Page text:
Now, understanding all these factors will help you to determine whether a given lock is going to be compatible with your existing lock framework or not. You will also realize that some smart locks are designed to work with standard lock frames while others require special configuration to fit lock frames that fall outside the standard. In particular, doors with multi-point locks—such as those used throughout much of Europe—will have very specific fitting requirements.
If you get stuck, seek the help of a professional locksmith or systems integrator familiar with these setups.
Step 3: Consider Smart Home Product Compatibility
Some smart home locks, particularly those that utilize Z-wave, Zigbee, and other similar wireless communication protocols may come without a dedicated app. So, unless you link them to a compatible smart home hub, like Amazon Echo Plus, Samsung SmartThings, or Wink, it won’t be possible to operate them via a smart home system console or your smartphone. This implies that in order to install such locks in your property, you have to make sure that the aforementioned system exists or if you are willing to install one.
Step 4: Does the Lock Meet Safety Standards?
So, you’ve evaluated your property’s conditions, spared some time to learn about the different types of smart door locks, and checked your property’s compatibility. Great! But before you place your order, check to ensure that the locks you intend to buy meet the required safety standards.
Of course, smart locks are a good move for security reasons, but the other significant benefit is that with such a lock, you can also negotiate with your insurance company to lower your premiums.
So, first, find out if the smart door lock meets the standards set by organizations like the American National Standards Institute (ANSI) or European ones like European Committee for Electrotechnical Standardization (CENELEC), European Committee for Standardization (CEN), and European Telecommunications Standards Institute (ETSI.)
Does the lock have a UL fire rating, which denotes that the smart lock meets fire safety standards? How about the deadbolt grading? The level of security you require for your property should guide you in determining the appropriate grading.
Also, watch out for things like a built-in alarm that activates when someone tampers with the lock, auto-lock functions, and so on.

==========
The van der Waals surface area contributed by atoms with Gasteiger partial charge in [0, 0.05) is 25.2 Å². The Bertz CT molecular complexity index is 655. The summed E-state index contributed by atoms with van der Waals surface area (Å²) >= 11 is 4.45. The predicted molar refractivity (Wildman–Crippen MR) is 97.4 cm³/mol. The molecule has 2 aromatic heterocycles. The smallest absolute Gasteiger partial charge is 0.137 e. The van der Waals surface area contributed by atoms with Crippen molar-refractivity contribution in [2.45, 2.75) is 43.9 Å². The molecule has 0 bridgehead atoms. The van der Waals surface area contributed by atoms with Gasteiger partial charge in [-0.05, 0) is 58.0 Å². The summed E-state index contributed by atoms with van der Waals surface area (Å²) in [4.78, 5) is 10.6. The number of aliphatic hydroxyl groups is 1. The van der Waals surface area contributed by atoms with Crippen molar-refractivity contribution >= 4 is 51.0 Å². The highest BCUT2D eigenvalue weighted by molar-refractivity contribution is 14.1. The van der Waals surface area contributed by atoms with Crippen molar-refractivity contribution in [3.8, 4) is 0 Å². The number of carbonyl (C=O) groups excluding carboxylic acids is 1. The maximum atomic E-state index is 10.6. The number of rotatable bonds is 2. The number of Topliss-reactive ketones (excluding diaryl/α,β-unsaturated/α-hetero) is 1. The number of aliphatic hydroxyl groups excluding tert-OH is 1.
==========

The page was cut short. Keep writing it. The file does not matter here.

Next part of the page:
Remember to also select a manufacturer with a legacy of producing secure and high-longevity products. Ensure their smart locks are the type that perform well on all fronts, ranging from reliability and durability to strength and weather resistance. It also pays to find out if they have a generous warranty as well.
Whether you are dealing with new construction, an ongoing renovation, or a post-break-in measure, the steps we’ve discussed will help streamline your process of finding the right smart door lock for your rental property.
As we have demonstrated, smart locks come in many different varieties, just like their physical counterparts. Only after you’ve assessed your rental environment and conditions will you be able to have a solid basis for determining which lock is going to fit well into your property.
Putting into action the rest of the steps will ensure you finally end up with an option that delivers all the benefits a landlord could ever ask for while delighting tenants.
More About This Topic:
- More from Digitized House | Guide to the Connected Home
- Sign Up to Get Weekly Digitized House Updates
- 6 cool features your smart door lock should deliver
- ENTR smart lock, Hoomvip app fast-track holiday rentals in Spain
- In Rome and Milan, Home at Hotel discover smoother rentals with ENTR smart lock
Today’s Connected Home Bestsellers on Amazon
|1||Smart WiFi Light Bulb, LED RGB Color Changing, Compatible with Amazon...||396 Reviews||$24.99||Buy on Amazon|
|2||Wyze Cam 1080p HD Indoor Wireless Smart Home Camera with Night Vision,...||6,328 Reviews||from $19.54||Buy on Amazon|
|3||Smart Power Strip, Wifi Surge Protector, Voice Control with Alexa &...||371 Reviews||from $16.99||Buy on Amazon|
|4||Philips Hue White A19 4-Pack 60W Equivalent Dimmable LED Smart Bulbs...||1,022 Reviews||from $44.12||Buy on Amazon|
Last update on 2019-04-22 / Affiliate links and images from Amazon Product Advertising API.